International negotiations typically play out as “two level games,” with leaders carefully eyeing their domestic political calculations even as they bargain with their foreign counterparts. The EU3+3 talks with Iran over its nuclear program are no different. U.S. domestic constraints are well understood, but what about Iran’s?
Currently, in a rare convergence, almost all of Iran’s major political currents – for the time being – support the negotiations. Still, President Hassan Rouhani faces very real domestic political constraints that could prove fatal to the deal if the United States doesn’t understand them appropriately. While the United States will not agree to a bad deal, it should take advantage of Iran’s delicate and rare consensus and come to an agreement that limits Iran’s access to fissile material and imposes proper verification measures to ensure the non-diversion of fissile material for non-peaceful uses.
Analyzing the Islamic Republic of Iran’s fragmented political system is a notoriously difficult task, and Tehranology is at the best of times an imprecise science. Iran’s political system is not centered on the kind party politics that have characterized many Western liberal democracies. Instead, Iran has had political currents based on shifting alliances between important political figures, state centers of power, and key constituencies. Typical taxonomies of key Iranian political currents divide the currents into four categories forming two broad camps: reformists and centrists, who together form the “moderate” camp, and neo- and traditional principalists, who constitute the “conservative” camp. While even these categories are oversimplifications, they do help us to better gauge the Iranian political elite’s level of support for ongoing nuclear negotiations.
There is little doubt that Iran’s moderate camp is committed to the nuclear negotiations. The negotiations are a lynchpin of the centrist Rouhani’s agenda to ease tensions abroad and improve the economy at home. Key reformist figures, such as former president Mohammad Khatami and 2013 presidential candidate Mohammad Reza Aref, have also endorsed the current talks. The moderate camp has been a consistent advocate of a negotiated resolution to the nuclear issue.
The conservative scene, while more complex, underscores the tenuous consensus to negotiate. At the apex of the conservative pyramid is Supreme Leader Ayatollah Ali Khamenei. Despite serious reservations about negotiating with the United States, Khamenei has nonetheless called for “heroic flexibility” during the EU3+3 talks. Moreover, subsequent to the drafting of the November 2013 Joint Plan of Action (JPOA), he called the Iranian negotiating team “children of the revolution” and criticized those who sought to label Foreign Minister Javad Zarif and other members of the negotiating team as “collaborators” with the west.
Ali Larijani, the influential traditional principalist speaker of the parliament, has also supported Iran’s negotiating team. While acknowledging that there are differences of opinion on this issue, Larijani has nonetheless emphasized that “on national interests there is a consensus” and that overall parliament “supports the negotiations.” The same can be said of traditional principalist senior foreign policy adviser to the supreme leader and 2013 presidential candidate Ali Akbar Velayati, who has criticized the previous nuclear negotiating team led by the hawkish Saeed Jalili. Velayati explained, “I did not accept the previous method of negotiations…the method which our negotiators pursue at present is a method which speaks to their experience in negotiations…we are assured of our work and our negotiators.”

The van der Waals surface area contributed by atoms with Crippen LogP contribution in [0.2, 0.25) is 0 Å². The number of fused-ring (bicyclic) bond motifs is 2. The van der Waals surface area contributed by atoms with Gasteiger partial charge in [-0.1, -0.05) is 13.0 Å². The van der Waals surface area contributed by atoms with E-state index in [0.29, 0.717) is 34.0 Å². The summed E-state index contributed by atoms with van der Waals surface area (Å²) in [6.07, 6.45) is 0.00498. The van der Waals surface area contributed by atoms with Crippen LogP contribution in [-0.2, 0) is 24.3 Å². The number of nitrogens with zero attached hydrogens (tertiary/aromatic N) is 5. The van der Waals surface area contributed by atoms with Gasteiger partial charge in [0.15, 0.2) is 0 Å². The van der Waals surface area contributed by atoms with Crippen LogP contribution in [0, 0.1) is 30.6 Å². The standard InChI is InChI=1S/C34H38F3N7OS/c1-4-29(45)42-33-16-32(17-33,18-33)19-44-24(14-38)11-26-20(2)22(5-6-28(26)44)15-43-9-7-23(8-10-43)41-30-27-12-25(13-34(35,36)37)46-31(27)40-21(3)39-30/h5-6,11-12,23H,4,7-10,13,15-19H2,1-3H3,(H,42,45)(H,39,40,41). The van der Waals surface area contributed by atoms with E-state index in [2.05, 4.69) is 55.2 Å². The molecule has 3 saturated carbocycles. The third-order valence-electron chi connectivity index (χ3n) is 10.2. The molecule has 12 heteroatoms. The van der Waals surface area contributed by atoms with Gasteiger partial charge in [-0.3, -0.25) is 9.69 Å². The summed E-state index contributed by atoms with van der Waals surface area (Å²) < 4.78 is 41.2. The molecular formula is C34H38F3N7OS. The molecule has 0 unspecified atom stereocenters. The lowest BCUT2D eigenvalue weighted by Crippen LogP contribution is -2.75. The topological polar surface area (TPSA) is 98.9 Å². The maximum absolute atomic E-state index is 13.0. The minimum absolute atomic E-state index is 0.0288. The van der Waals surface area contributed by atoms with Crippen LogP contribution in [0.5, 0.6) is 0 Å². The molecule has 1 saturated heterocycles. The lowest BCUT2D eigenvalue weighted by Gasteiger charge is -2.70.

And what of the hawkish neo-principalists whose resistance could supposedly derail talks? The most hardline of these voices have, for the moment, been discredited. Jalili’s disastrously failed presidential campaign has shown the limits of their electoral clout. This political weakness extends to the hardline Ayatollah Mohammad-Taghi Mesbah-Yazdi, his parliamentary faction the Persevering Front of the Islamic Revolution (PFIR), and their supporters, who have turned to vocal demonstrations and anti-negotiation billboards to express their demands. The failure of these tactics underscores the most hardline neo-principalists’ inability to affect change through the use of traditional levers of power at the moment.
Moreover, Jalili, who had long resisted publically supporting negotiations, recently joined all of the other 2013 presidential election candidates in backing the talks, declaring: “The nuclear negotiation team must be allowed to advance their program in the framework of the principle of ‘heroic flexibility,’ and everyone must help them in the path of attaining the [nuclear] right of the nation.”
Finally, the most relevant neo-principalists, especially in the senior leadership of the Islamic Revolutionary Guard Corps (IRGC), have given their grudging support for the negotiations. For example, IRGC commander Major General Mohammad Ali Jafari has recently said “Because of the sensitive period during which negotiations must advance, we must remain silent for the time being and hold back our tears so that we give excuses to no one.” He added, “It is very sensitive work and the actual goal is removing economic pressure on the people which is very important, so we must progress with care.” In fact, it appears that where the hawkish neo-principalist current in Tehran diverges from the other political currents is on the question of the “day after” a deal. The neo-principalists do not want the resolution of the nuclear issue to lead to a general rapprochement with the United States, increased foreign pressure over human rights, or a rapid influx of foreign firms, among other possible outcomes.